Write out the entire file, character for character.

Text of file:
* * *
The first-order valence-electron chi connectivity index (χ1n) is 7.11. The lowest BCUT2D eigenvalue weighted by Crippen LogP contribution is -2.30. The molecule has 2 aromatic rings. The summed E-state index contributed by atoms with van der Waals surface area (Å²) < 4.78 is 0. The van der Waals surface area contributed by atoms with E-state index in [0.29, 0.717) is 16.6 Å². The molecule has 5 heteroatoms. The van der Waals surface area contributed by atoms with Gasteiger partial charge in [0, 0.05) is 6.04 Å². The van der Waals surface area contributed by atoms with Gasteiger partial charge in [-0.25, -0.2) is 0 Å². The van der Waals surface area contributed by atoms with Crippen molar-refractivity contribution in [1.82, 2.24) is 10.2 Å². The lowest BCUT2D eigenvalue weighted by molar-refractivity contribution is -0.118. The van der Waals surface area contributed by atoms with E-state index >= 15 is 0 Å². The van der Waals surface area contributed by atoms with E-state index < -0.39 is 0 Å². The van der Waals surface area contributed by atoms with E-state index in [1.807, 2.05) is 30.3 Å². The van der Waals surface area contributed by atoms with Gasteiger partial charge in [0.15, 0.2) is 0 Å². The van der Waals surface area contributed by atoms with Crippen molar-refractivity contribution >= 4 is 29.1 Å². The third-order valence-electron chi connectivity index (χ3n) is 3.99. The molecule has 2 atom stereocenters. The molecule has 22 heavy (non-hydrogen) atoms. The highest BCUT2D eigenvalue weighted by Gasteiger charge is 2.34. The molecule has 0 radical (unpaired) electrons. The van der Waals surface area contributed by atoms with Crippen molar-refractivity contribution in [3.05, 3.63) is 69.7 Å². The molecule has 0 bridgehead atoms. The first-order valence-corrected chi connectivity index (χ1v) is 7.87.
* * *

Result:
The first-order valence-electron chi connectivity index (χ1n) is 7.11. The lowest BCUT2D eigenvalue weighted by Crippen LogP contribution is -2.30. The molecule has 2 aromatic rings. The summed E-state index contributed by atoms with van der Waals surface area (Å²) < 4.78 is 0. The van der Waals surface area contributed by atoms with E-state index in [0.29, 0.717) is 16.6 Å². The molecule has 5 heteroatoms. The van der Waals surface area contributed by atoms with Gasteiger partial charge in [0, 0.05) is 6.04 Å². The van der Waals surface area contributed by atoms with Gasteiger partial charge in [-0.25, -0.2) is 0 Å². The van der Waals surface area contributed by atoms with Crippen molar-refractivity contribution in [1.82, 2.24) is 10.2 Å². The lowest BCUT2D eigenvalue weighted by molar-refractivity contribution is -0.118. The van der Waals surface area contributed by atoms with E-state index >= 15 is 0 Å². The van der Waals surface area contributed by atoms with E-state index < -0.39 is 0 Å². The van der Waals surface area contributed by atoms with E-state index in [1.807, 2.05) is 30.3 Å². The van der Waals surface area contributed by atoms with Gasteiger partial charge in [0.15, 0.2) is 0 Å². The van der Waals surface area contributed by atoms with Crippen molar-refractivity contribution >= 4 is 29.1 Å². The third-order valence-electron chi connectivity index (χ3n) is 3.99. The molecule has 2 atom stereocenters. The molecule has 22 heavy (non-hydrogen) atoms. The highest BCUT2D eigenvalue weighted by Gasteiger charge is 2.34. The molecule has 0 radical (unpaired) electrons. The van der Waals surface area contributed by atoms with Crippen molar-refractivity contribution in [3.05, 3.63) is 69.7 Å². The molecule has 0 bridgehead atoms. The first-order valence-corrected chi connectivity index (χ1v) is 7.87.